said, he had read the informations in the case to which the hon. and gallant Gentleman had allud ed, and could state that no person named Sheridan was mentioned in them, or was charged with being a participator in the offence. He might observe, however, that a man named Sheelan was charged with being concerned in the assault, and that circumstance might, perhaps, have occasioned the mistake.


said, that, as a Member of the Committee, he wished to state, with reference to the statement of the hon. Member (Colonel French), that they had not made sufficient inquiry before bringing this subject under the notice of the House, that they had done all they could do to satisfy themselves of the truth of the matter. A letter was produced before them, and the gentleman to whom it was addressed proved its receipt upon oath. The Committee had just learned that one of the witnesses who had been examined before them had been insulted the day before in the lobby outside the Committee-room by the Rev. Peter Conway, and they were considering whether it was not their duty to bring that circumstance under the notice of the House when they were informed that a witness named Gannon, who had given evidence, and who had returned to Ireland, had been assaulted and seriously injured. As he had stated to the Committee his apprehension that as soon as he returned home he should be insulted on account of his evidence, they felt that not a moment should be lost in reporting the fact to the House, in order that means might be taken for insuring to the other witnesses the protection to which they were entitled.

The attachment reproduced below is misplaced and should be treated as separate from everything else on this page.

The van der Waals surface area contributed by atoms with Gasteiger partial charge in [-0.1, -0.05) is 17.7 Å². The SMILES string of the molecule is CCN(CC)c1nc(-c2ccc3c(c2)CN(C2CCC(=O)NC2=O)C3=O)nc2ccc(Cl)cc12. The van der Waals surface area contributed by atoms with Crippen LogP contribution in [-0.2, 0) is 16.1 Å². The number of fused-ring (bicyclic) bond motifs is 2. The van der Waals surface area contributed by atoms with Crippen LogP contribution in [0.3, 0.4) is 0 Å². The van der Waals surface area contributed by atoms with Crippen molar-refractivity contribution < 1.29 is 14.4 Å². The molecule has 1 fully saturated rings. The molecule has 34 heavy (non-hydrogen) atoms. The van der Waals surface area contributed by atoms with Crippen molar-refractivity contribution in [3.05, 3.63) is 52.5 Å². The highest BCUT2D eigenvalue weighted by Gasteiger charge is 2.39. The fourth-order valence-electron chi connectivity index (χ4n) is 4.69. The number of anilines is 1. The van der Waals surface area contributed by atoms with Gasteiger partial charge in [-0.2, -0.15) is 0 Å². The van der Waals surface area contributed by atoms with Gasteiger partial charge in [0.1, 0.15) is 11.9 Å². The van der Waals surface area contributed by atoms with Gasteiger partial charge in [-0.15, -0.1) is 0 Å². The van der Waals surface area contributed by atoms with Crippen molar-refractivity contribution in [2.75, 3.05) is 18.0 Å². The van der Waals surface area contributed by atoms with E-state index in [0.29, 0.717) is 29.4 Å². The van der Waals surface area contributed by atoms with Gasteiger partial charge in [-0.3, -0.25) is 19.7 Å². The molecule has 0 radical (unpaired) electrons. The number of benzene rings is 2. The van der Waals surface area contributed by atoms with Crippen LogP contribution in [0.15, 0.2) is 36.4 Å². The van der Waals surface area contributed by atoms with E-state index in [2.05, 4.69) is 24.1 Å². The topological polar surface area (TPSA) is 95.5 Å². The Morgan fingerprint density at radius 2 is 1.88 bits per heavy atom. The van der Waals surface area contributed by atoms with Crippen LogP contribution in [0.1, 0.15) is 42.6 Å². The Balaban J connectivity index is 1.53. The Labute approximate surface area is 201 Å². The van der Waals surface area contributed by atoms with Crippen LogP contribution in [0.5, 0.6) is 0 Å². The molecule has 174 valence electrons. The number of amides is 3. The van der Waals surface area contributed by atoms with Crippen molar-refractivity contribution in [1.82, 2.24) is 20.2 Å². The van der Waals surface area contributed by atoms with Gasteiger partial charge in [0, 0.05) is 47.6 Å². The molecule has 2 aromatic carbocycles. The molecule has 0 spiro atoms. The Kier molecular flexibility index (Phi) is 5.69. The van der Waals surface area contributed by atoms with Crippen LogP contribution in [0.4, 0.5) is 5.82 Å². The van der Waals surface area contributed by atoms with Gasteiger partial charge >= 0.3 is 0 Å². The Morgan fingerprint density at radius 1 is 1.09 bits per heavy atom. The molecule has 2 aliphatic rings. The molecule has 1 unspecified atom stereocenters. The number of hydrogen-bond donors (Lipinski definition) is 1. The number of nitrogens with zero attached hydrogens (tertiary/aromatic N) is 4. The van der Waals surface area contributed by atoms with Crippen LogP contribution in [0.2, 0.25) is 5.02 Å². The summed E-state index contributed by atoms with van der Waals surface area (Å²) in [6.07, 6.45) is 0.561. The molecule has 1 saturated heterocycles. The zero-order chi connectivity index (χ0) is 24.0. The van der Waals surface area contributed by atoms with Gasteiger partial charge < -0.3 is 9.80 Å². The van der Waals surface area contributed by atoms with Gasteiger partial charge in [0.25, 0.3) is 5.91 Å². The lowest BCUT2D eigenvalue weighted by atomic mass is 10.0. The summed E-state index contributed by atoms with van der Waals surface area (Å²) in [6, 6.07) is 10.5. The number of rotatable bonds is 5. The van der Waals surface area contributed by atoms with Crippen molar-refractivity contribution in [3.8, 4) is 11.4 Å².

said, he had been requested to make a statement to the House, on the part of one of the persons inculpated by the Report of the Committee, who was charged with conduct derogatory to his character as a clergyman. He referred to the Rev. Father Conway, who requested him to state to the House that it was utterly untrue that he ever used any sort of curses, or any such expressions against those who voted for Colonel Higgins, from the altar, or anywhere else.


said, he rose to order, and to submit to Mr. Speaker whether, as they were not now discussing the Report of the Committee, the hon. and learned Gentleman was entitled to enter into statements which appeared to be in contradiction to that Report. If the hon. and learned Gentleman wished to afford any explanation on the part of Mr. Conway, or any other person, he apprehended the proper time for making such statements would be when the Report of the Committee came regularly under discussion.


said, it certainly would not be regular for hon. Members to refer to a Report which was not at present before the House, and the contents of which could not therefore be accurately known.


wished to say, that on a future occasion he would be prepared to show that the Report of the Committee contradicted itself; and he would endeavour to prove that there were what he considered marked—and what some persons might call gross—omissions on the part of the Committee.

MR. SPOONER rose to order.


resumed his seat.

Motion agreed to. Ordered, That Mr. Speaker do not issue his Warrant to the Clerk of the Crown in Ireland, to make out a new Writ for the electing of a Knight of the Shire to serve in this present Parliament for the County of Mayo, before Thursday next.

Order for going into Committee of Supply, read.